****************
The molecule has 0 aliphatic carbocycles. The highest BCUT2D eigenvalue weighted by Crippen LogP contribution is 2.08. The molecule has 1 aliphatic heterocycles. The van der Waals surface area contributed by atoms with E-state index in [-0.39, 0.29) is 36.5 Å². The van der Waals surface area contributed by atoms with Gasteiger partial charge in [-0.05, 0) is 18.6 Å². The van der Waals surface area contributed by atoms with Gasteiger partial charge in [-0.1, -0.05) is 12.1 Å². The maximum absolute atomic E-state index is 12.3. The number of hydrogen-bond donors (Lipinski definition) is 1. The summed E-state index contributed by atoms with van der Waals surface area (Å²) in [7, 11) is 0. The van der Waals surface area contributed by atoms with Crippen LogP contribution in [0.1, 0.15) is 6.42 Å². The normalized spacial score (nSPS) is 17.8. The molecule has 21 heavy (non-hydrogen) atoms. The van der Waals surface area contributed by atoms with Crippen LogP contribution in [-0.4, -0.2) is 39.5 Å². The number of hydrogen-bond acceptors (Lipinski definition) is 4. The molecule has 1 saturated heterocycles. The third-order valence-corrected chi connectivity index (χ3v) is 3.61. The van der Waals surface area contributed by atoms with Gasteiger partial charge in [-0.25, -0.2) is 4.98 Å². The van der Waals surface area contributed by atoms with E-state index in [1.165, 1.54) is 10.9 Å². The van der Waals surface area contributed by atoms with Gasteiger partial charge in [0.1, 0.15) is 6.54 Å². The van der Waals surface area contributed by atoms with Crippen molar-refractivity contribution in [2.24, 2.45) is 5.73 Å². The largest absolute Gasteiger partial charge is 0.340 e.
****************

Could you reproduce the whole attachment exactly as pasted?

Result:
The molecule has 0 aliphatic carbocycles. The highest BCUT2D eigenvalue weighted by Crippen LogP contribution is 2.08. The molecule has 1 aliphatic heterocycles. The van der Waals surface area contributed by atoms with E-state index in [-0.39, 0.29) is 36.5 Å². The van der Waals surface area contributed by atoms with Gasteiger partial charge in [-0.05, 0) is 18.6 Å². The van der Waals surface area contributed by atoms with Gasteiger partial charge in [-0.1, -0.05) is 12.1 Å². The maximum absolute atomic E-state index is 12.3. The number of hydrogen-bond donors (Lipinski definition) is 1. The summed E-state index contributed by atoms with van der Waals surface area (Å²) in [7, 11) is 0. The van der Waals surface area contributed by atoms with Crippen LogP contribution in [0.1, 0.15) is 6.42 Å². The normalized spacial score (nSPS) is 17.8. The molecule has 21 heavy (non-hydrogen) atoms. The van der Waals surface area contributed by atoms with Crippen LogP contribution in [-0.4, -0.2) is 39.5 Å². The number of hydrogen-bond acceptors (Lipinski definition) is 4. The molecule has 1 saturated heterocycles. The third-order valence-corrected chi connectivity index (χ3v) is 3.61. The van der Waals surface area contributed by atoms with Gasteiger partial charge in [-0.25, -0.2) is 4.98 Å². The van der Waals surface area contributed by atoms with E-state index in [1.165, 1.54) is 10.9 Å². The van der Waals surface area contributed by atoms with Gasteiger partial charge in [0.1, 0.15) is 6.54 Å². The van der Waals surface area contributed by atoms with Crippen molar-refractivity contribution in [2.24, 2.45) is 5.73 Å². The largest absolute Gasteiger partial charge is 0.340 e.